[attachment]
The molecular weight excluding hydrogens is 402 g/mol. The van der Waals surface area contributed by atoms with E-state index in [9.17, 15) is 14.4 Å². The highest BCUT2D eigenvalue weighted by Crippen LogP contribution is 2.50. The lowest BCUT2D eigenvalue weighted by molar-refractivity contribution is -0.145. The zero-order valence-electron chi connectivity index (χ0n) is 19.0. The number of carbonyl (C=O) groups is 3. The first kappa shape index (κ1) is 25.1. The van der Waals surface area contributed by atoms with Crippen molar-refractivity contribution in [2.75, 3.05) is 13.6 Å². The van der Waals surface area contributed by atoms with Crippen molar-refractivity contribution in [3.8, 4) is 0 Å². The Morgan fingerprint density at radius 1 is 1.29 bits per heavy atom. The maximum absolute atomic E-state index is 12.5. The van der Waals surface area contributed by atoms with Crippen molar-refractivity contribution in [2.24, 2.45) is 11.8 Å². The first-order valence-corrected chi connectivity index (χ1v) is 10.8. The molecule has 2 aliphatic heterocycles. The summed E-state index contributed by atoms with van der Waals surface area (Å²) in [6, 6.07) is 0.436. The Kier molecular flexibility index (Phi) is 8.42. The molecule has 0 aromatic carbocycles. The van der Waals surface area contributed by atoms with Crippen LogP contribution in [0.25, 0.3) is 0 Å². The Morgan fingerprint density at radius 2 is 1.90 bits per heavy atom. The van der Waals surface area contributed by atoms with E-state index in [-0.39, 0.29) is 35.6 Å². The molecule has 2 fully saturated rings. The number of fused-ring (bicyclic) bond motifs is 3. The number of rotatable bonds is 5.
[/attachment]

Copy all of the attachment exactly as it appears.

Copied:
The molecular weight excluding hydrogens is 402 g/mol. The van der Waals surface area contributed by atoms with E-state index in [9.17, 15) is 14.4 Å². The highest BCUT2D eigenvalue weighted by Crippen LogP contribution is 2.50. The lowest BCUT2D eigenvalue weighted by molar-refractivity contribution is -0.145. The zero-order valence-electron chi connectivity index (χ0n) is 19.0. The number of carbonyl (C=O) groups is 3. The first kappa shape index (κ1) is 25.1. The van der Waals surface area contributed by atoms with Crippen molar-refractivity contribution in [2.75, 3.05) is 13.6 Å². The van der Waals surface area contributed by atoms with Crippen molar-refractivity contribution in [3.8, 4) is 0 Å². The Morgan fingerprint density at radius 1 is 1.29 bits per heavy atom. The maximum absolute atomic E-state index is 12.5. The van der Waals surface area contributed by atoms with Crippen molar-refractivity contribution in [2.24, 2.45) is 11.8 Å². The first-order valence-corrected chi connectivity index (χ1v) is 10.8. The molecule has 2 aliphatic heterocycles. The summed E-state index contributed by atoms with van der Waals surface area (Å²) in [6, 6.07) is 0.436. The Kier molecular flexibility index (Phi) is 8.42. The molecule has 0 aromatic carbocycles. The van der Waals surface area contributed by atoms with Crippen LogP contribution in [0.25, 0.3) is 0 Å². The Morgan fingerprint density at radius 2 is 1.90 bits per heavy atom. The van der Waals surface area contributed by atoms with E-state index in [-0.39, 0.29) is 35.6 Å². The molecule has 2 fully saturated rings. The number of fused-ring (bicyclic) bond motifs is 3. The number of rotatable bonds is 5.